This is one scrum where we'll probably never know the entire story, and I think it's a little bit more intriguing that way.
As Kendrick Perkins and Zach Randolph were jawing at each other late in a game earlier this season, both were tossed from the game and given a chance to shower a few minutes early.
Of course, Perkins mysteriously went sprinting into the locker room.
As confusing as that was, nothing was really made of it until the next day.
After further sleuthing, it was discovered that Perkins told Randolph that he would meet him by the bus, and the two ended up getting into a scuffle in the hallway outside of the team's locker rooms.
Police were called in to separate the two and security guards decided that whatever beef they had was worked out, so they decided to let them go.
In a way it all seems rather civilized. The two were upset with each other, they went to the back to have a bit of a row, and they came out finished with the matter.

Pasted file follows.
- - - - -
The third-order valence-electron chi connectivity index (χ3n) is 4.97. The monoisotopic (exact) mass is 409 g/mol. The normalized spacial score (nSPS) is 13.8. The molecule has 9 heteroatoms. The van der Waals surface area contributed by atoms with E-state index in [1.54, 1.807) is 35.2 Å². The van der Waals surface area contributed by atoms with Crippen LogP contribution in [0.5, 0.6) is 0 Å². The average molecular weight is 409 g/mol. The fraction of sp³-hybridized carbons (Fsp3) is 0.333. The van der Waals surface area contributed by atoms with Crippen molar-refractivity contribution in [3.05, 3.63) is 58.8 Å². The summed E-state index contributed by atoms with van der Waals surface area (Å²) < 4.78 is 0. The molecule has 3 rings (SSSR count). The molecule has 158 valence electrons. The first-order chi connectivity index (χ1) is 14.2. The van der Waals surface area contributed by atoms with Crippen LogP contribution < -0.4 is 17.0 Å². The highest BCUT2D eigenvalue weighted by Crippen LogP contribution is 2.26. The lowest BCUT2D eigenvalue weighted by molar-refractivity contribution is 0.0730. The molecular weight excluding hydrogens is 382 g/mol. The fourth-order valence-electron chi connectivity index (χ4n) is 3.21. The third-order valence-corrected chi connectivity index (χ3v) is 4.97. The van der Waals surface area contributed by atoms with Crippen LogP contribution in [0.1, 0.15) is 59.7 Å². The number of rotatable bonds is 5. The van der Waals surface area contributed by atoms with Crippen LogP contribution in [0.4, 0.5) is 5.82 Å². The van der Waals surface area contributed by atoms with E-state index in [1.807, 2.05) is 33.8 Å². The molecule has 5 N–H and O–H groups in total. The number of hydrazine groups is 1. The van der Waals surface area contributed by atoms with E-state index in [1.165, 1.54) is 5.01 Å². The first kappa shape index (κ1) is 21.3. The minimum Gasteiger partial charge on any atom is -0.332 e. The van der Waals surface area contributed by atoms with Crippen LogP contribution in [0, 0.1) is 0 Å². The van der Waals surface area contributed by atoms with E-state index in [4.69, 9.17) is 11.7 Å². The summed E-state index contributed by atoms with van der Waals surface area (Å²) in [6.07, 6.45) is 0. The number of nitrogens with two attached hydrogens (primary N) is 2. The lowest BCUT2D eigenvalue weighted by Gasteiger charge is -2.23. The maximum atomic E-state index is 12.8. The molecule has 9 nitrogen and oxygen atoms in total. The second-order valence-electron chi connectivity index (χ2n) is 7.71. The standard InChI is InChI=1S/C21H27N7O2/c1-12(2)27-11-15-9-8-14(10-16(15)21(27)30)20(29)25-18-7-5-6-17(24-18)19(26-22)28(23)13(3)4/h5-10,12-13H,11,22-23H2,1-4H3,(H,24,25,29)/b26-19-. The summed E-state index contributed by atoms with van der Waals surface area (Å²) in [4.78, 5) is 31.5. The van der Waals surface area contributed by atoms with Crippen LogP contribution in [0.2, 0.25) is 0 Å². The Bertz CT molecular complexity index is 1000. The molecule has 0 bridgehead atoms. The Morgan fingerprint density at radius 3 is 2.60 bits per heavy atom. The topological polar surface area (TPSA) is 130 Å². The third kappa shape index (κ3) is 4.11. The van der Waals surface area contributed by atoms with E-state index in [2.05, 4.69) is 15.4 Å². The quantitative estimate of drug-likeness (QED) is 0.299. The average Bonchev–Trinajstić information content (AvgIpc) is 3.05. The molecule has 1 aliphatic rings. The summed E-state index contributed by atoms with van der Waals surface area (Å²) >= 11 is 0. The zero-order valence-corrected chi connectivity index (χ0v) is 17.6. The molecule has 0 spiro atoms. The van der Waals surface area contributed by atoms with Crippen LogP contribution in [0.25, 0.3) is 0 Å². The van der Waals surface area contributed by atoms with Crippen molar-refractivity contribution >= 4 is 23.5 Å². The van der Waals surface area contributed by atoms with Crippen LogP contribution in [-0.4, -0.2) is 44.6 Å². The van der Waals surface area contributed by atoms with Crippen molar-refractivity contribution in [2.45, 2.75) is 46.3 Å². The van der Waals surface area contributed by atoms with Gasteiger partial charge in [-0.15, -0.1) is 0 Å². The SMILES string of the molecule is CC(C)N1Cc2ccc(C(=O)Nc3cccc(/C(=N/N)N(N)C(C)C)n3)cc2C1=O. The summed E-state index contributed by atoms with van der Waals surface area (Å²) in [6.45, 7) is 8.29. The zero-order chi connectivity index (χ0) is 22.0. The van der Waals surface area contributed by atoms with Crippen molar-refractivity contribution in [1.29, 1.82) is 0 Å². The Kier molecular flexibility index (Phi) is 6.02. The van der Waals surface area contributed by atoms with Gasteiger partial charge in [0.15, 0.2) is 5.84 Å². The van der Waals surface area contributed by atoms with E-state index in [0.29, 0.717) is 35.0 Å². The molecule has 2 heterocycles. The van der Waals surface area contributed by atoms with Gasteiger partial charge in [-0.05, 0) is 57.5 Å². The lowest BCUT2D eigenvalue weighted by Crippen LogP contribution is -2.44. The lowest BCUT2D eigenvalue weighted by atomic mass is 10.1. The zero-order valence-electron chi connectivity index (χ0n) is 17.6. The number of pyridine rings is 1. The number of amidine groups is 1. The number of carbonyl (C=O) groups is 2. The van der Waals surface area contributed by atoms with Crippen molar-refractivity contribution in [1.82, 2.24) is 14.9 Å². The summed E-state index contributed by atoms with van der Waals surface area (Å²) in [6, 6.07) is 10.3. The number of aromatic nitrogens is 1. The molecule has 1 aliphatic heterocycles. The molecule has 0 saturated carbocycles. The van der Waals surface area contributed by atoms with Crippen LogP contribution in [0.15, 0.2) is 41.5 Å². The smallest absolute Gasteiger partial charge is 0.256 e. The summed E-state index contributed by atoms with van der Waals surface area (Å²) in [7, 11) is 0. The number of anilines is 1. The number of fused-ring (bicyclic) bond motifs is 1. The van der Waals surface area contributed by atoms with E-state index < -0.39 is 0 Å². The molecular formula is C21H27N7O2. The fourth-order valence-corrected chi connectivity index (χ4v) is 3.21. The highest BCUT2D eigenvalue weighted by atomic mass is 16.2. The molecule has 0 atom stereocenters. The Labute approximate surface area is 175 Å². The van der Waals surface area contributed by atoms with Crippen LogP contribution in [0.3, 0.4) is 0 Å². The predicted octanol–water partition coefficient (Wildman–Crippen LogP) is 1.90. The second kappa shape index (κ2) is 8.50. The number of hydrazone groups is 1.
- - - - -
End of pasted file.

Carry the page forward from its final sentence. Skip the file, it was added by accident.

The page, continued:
The NBA fined Zach Randolph $25,000 for the dustup after the game.
The most recent doozy came as the Indiana Pacers hosted the Golden State Warriors in a game that wasn't incredibly close, but in which Golden State was never out of it, resulting in some testy play near the end.
Hibbert and Lee were having a good row back and forth for a few minutes, and it ultimately led to a bit of a brouhaha.
Hibbert slammed into Lee as they were both coming back down the court, leading to Lee giving him a bit of a hard foul once he got the ball under the basket.
Big Roy came at him with a shove, Lee sent his shoulder torpedoing into Hibbert, and the rest was a mix-up of shoving, spear-heading, Steph Curry-tossing, and stumbling clumsily into the crowd.